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Missouri Mountain: Colorado fourteener of the week No. 32

By: Josh Friesema Special to The Gazette
July 25, 2013
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Missouri Mountain, though located next to the Collegiate Peaks, was not named after the University of Missouri. The name was bestowed by a group of miners who hailed from that state.

Missouri is one of my favorite peaks in Colorado because it's one that teaches you to enjoy the journey rather than focus on the summit. It's a long trek to the top and if you only focus on what appears to be the summit, you will be disappointed repeatedly. The summit barely stands out from its ridge and is so far toward the end of the valley that the four points earlier on the ridge appear to be higher.

Occasionally, hikers will be fooled to the point that they stop trusting the trail and set off on their own. The only result of a detour is adding four unranked 13,000-foot peaks to your summit check list. So don't get too focused on spotting the summit.

Take time to notice beautiful Missouri Creek. Stop at treeline to visit the old miners cabin. Keep a keen eye out for wildlife - I've seen an elk herd on the high ridges every time I've visited this valley in the summer. Above all, remember to enjoy yourself.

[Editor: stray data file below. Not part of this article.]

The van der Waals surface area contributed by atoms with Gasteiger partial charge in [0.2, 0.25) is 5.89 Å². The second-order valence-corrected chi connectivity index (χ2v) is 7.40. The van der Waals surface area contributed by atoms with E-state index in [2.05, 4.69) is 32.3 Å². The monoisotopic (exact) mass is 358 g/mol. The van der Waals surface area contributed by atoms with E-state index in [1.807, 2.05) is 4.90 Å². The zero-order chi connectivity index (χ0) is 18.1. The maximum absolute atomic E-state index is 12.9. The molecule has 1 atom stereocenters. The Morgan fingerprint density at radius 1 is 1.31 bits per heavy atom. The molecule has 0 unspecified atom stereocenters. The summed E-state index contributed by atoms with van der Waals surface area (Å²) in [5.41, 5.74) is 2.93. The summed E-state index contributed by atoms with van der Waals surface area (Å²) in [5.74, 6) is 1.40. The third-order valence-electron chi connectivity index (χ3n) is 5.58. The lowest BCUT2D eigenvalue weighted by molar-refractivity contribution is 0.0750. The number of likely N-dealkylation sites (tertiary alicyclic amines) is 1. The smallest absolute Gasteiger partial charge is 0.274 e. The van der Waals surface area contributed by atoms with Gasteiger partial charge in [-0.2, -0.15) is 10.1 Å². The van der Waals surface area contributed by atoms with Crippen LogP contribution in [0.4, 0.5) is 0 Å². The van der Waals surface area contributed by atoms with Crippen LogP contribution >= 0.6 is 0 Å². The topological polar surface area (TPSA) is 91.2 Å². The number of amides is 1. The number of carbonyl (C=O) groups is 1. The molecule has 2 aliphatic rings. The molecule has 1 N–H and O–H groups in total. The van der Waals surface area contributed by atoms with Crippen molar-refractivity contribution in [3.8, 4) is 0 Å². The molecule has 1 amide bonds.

Missouri also presents a great opportunity for those looking to climb their first snow couloir route. The trail reaches the north face at approximately 13,000 feet and then takes a hard right to ascend to a saddle on the ridge before turning back toward the summit. There are a half dozen or more couloirs that the trail passes.

The north face of Missouri also tends to hold snow well into July, making these couloirs great for spring ascents. Each couloir the trail passes is a little easier and a little shorter than the previous one. Find the one that you think suits you and head up. They all reconnect with the trail on the ridge west of the summit, so no matter which one you chose turn east and make your way to the top.

I must add a word of caution for any neophyte couloir climbers. Before attempting a steep snow climb, be sure you have the proper gear and learn the art of self-arrest. An ice axe is a life-saving tool in the hands of a competent user, and watching a YouTube video on self-arrest does not make one a competent user.

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Friesema is a Colorado native who has scaled each of the state's 14,000-foot peaks. He has been a member of Teller County Search and Rescue since 2003. Read about his high-country adventures at hikingintherockies.com.

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